almost 3 years ago
    Draft pelican and blacksmiths local adaptation plan scoping map

    Over the course of several meetings, the Volunteer Community Planning Group discussed how the hazards to be addressed by the Local Adaptation Plan may be experienced in Pelican and Blacksmiths as well as the geographic reach of these hazards.

    A draft scoping map (shown below) has been prepared to inform the preparation of the Local Adaptation Plan. This map may evolve over time as the group progresses.

    This high level map shows generally the areas relevant to the Local Adaptation Plan:

    • developed land (housing, roads, shops, etc.)
    • public recreational land, such as the Pelican foreshore
    • private recreational...

    Over the course of several meetings, the Volunteer Community Planning Group discussed how the hazards to be addressed by the Local Adaptation Plan may be experienced in Pelican and Blacksmiths as well as the geographic reach of these hazards.

    A draft scoping map (shown below) has been prepared to inform the preparation of the Local Adaptation Plan. This map may evolve over time as the group progresses.

    This high level map shows generally the areas relevant to the Local Adaptation Plan:

    • developed land (housing, roads, shops, etc.)
    • public recreational land, such as the Pelican foreshore
    • private recreational land, such as the former Pelican Bowling Club
    • land considered to be part of the beach and dunes system
    • other environmental land, such as bush, wetlands, hind dune vegetation near Awabakal Ave
    • the Swansea Channel, the northern Swansea Channel revetment (Blacksmiths "training wall" and breakwater), the "Shallows", sand islands and "dropover"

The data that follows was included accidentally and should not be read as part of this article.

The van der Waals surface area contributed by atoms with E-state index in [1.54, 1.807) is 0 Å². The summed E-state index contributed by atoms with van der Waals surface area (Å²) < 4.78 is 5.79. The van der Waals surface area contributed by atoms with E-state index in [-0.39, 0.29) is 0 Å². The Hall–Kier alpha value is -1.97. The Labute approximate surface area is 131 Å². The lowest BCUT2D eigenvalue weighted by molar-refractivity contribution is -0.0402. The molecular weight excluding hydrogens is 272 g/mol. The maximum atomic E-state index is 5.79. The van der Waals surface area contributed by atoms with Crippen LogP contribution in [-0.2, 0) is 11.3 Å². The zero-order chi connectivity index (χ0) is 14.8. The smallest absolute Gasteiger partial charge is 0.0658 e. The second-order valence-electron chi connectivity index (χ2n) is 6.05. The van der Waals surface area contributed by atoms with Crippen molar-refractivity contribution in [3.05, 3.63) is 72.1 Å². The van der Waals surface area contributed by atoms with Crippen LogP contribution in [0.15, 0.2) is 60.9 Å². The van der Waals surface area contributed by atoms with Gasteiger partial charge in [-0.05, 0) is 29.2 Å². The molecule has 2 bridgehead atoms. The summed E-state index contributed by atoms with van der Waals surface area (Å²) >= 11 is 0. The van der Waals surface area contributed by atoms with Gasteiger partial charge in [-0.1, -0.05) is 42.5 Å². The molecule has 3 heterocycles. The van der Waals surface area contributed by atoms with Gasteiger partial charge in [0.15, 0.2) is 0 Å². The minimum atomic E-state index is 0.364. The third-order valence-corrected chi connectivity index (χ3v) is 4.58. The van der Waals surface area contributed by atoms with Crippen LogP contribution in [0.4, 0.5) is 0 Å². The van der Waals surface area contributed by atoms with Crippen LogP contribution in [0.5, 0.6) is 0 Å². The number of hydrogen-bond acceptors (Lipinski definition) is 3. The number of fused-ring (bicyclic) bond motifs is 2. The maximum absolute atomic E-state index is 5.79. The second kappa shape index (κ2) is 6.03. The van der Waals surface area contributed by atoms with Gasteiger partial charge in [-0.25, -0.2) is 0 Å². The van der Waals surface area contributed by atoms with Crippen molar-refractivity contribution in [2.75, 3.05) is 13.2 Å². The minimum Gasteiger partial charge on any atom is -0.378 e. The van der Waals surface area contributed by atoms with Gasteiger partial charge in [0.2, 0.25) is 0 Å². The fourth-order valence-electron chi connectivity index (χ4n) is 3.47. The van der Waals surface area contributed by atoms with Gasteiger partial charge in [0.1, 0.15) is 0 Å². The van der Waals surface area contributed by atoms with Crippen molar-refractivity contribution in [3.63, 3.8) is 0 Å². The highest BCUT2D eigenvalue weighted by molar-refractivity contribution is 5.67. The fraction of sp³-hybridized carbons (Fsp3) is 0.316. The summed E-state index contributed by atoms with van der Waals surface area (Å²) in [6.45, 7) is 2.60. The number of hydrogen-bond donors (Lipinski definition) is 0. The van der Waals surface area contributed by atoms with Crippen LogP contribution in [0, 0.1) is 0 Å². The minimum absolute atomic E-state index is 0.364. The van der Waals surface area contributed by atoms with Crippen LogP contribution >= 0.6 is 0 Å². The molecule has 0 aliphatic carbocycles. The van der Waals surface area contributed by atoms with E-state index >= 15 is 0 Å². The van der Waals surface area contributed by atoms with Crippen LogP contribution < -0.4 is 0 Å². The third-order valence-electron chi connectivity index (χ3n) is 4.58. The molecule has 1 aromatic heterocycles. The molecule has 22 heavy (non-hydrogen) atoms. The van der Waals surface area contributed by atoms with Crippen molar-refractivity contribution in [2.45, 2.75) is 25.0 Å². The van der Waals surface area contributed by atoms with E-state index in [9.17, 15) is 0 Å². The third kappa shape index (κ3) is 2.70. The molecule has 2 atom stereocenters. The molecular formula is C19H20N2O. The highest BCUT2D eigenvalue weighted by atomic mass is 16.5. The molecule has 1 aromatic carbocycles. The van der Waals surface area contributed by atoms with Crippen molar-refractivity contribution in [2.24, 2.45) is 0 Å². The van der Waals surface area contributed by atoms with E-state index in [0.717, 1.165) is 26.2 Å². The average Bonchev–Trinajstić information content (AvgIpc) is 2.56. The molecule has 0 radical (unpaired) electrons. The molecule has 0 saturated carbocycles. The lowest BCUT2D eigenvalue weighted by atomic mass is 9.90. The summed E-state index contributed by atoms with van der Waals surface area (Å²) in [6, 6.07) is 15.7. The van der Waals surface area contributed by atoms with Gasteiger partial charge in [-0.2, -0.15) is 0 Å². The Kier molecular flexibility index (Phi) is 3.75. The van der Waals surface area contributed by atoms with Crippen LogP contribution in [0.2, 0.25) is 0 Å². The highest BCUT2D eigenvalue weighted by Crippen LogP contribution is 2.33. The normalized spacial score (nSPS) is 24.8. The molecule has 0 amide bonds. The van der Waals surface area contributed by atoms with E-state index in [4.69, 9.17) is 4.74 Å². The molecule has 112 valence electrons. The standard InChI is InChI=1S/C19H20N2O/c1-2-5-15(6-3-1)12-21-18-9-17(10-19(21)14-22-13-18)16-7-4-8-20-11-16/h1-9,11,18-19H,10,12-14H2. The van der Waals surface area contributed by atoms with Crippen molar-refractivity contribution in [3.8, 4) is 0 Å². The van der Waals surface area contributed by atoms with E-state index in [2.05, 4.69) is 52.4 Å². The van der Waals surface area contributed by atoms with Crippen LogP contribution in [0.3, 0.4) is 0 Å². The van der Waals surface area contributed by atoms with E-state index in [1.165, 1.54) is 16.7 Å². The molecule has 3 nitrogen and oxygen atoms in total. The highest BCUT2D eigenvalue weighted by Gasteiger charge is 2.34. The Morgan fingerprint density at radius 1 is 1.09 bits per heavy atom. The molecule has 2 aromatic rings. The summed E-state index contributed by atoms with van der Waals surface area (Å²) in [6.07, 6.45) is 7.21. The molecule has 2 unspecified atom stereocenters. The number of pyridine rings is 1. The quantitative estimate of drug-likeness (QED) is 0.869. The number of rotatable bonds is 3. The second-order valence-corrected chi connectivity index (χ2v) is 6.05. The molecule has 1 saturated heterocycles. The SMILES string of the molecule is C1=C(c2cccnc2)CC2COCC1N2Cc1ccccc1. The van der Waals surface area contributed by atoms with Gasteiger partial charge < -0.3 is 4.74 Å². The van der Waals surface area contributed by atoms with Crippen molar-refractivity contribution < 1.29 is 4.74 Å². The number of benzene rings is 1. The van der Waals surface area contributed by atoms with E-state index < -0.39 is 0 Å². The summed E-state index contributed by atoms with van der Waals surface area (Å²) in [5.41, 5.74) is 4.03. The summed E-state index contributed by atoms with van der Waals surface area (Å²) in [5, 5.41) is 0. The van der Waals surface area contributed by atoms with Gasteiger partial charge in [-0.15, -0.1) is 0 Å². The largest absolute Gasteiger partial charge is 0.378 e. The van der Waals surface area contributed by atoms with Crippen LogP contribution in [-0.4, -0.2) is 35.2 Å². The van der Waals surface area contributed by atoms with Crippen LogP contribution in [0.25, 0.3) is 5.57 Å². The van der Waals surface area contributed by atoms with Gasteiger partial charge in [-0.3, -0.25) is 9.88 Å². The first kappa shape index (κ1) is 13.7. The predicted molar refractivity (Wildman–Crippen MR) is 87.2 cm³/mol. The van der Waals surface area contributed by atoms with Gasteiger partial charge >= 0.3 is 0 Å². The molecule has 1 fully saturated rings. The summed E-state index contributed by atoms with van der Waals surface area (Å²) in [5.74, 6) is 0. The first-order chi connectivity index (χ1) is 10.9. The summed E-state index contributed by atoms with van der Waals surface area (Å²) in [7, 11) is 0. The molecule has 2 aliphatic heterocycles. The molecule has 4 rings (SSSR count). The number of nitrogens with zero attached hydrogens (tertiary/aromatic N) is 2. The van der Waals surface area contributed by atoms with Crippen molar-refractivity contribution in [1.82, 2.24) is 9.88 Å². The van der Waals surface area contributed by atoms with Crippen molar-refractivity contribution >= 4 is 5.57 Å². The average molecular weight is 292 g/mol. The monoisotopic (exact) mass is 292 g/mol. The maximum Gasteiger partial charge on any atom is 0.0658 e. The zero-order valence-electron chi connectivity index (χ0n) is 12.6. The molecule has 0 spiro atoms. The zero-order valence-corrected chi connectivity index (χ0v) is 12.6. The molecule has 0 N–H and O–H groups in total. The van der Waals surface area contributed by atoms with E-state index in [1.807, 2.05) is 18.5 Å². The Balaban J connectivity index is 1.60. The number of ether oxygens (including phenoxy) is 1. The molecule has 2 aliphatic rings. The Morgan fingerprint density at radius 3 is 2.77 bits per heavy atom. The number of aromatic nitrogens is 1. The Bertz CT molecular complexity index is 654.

• land covered by the Marks Point and Belmont South Local Adaptation Plan

    A key observation of the group was that many issues relevant to Pelican and Blacksmiths are also relevant to Swansea. However it was also recognised that preparing an adaptation for all three areas at the same time would be challenging given the highly collaborative planning process with the community. Lessons learned in preparing the Pelican and Blacksmiths Local Adaptation Plan are expected to be considered when preparing a plan for Swansea. Likewise, lessons from the now adopted Marks Point and Belmont South Local Adaptation Plan are being considered for the Pelican and Blacksmiths Plan.

    The group also observed that "Pelican and Blacksmiths exist within a complex interaction of marine and terrestrial processes that extend beyond the boundaries of the suburbs. This geographical area is also under the care and control of various levels of government as well as private landowners. The coastal zone as described in the Coastal Management Act 2016 includes coastal wetland and littoral rainforest area, coastal environment area, coastal use area and coastal vulnerability area."

    To help think through these layers of ownership and governance, the group acknowledged the need to consider "spheres of control and influence" to help determine the types of actions and responsibilities to include in the Plan. For example, certain decisions can be made by Council and private landowners. These are within our "sphere of control".

    However, we know that other stakeholders, such as State Government agencies and service providers, are responsible for a lot of public land, infrastructure such as the Pacific Highway, water and sewerage, telecommunications and certain foreshore and Channel protection structures, as well as works programs such as dredging the Channel for navigation and asset maintenance of the Swansea bridge, for example.

    The Local Adaptation Plan can include recommended actions for these stakeholders, but as these are ultimately outside our control, these fall within our "sphere of influence". In other words, landowners and Council can advocate what they see to be the best way forward. For the Plan to be successful, it needs to recognise that some actions within our control may rely on the decisions and actions of others that we can only influence.


      Click map to enlarge








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    • Volunteer Community Planning Group hears from Coastal Experts

      almost 3 years ago
      Q a workshop   dunes whiteboard photo